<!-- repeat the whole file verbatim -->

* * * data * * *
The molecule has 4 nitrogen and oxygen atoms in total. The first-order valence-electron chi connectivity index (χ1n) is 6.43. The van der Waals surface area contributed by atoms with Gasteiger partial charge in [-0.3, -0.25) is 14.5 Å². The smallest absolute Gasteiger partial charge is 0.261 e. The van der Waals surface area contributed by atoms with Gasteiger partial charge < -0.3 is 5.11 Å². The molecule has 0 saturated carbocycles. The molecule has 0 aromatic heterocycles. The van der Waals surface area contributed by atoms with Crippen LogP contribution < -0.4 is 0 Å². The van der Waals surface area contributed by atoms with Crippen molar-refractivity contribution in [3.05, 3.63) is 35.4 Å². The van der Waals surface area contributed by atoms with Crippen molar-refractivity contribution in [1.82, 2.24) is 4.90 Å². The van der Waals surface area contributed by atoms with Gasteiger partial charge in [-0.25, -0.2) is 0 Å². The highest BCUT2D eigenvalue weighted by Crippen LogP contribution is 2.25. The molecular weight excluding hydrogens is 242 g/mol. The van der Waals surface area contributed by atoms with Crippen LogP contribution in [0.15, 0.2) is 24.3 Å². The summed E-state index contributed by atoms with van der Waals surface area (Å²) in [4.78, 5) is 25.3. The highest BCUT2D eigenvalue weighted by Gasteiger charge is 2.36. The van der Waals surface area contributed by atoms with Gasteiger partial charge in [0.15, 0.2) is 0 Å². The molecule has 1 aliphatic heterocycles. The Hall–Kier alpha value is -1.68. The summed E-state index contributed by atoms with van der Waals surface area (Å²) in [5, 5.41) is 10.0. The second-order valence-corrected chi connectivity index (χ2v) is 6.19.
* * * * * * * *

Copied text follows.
The molecule has 4 nitrogen and oxygen atoms in total. The first-order valence-electron chi connectivity index (χ1n) is 6.43. The van der Waals surface area contributed by atoms with Gasteiger partial charge in [-0.3, -0.25) is 14.5 Å². The smallest absolute Gasteiger partial charge is 0.261 e. The van der Waals surface area contributed by atoms with Gasteiger partial charge < -0.3 is 5.11 Å². The molecule has 0 saturated carbocycles. The molecule has 0 aromatic heterocycles. The van der Waals surface area contributed by atoms with Crippen LogP contribution < -0.4 is 0 Å². The van der Waals surface area contributed by atoms with Crippen molar-refractivity contribution in [3.05, 3.63) is 35.4 Å². The van der Waals surface area contributed by atoms with Crippen molar-refractivity contribution in [1.82, 2.24) is 4.90 Å². The van der Waals surface area contributed by atoms with Gasteiger partial charge in [-0.25, -0.2) is 0 Å². The highest BCUT2D eigenvalue weighted by Crippen LogP contribution is 2.25. The molecular weight excluding hydrogens is 242 g/mol. The van der Waals surface area contributed by atoms with Crippen LogP contribution in [0.15, 0.2) is 24.3 Å². The summed E-state index contributed by atoms with van der Waals surface area (Å²) in [4.78, 5) is 25.3. The highest BCUT2D eigenvalue weighted by Gasteiger charge is 2.36. The van der Waals surface area contributed by atoms with Gasteiger partial charge in [0.15, 0.2) is 0 Å². The molecule has 1 aliphatic heterocycles. The Hall–Kier alpha value is -1.68. The summed E-state index contributed by atoms with van der Waals surface area (Å²) in [5, 5.41) is 10.0. The second-order valence-corrected chi connectivity index (χ2v) is 6.19.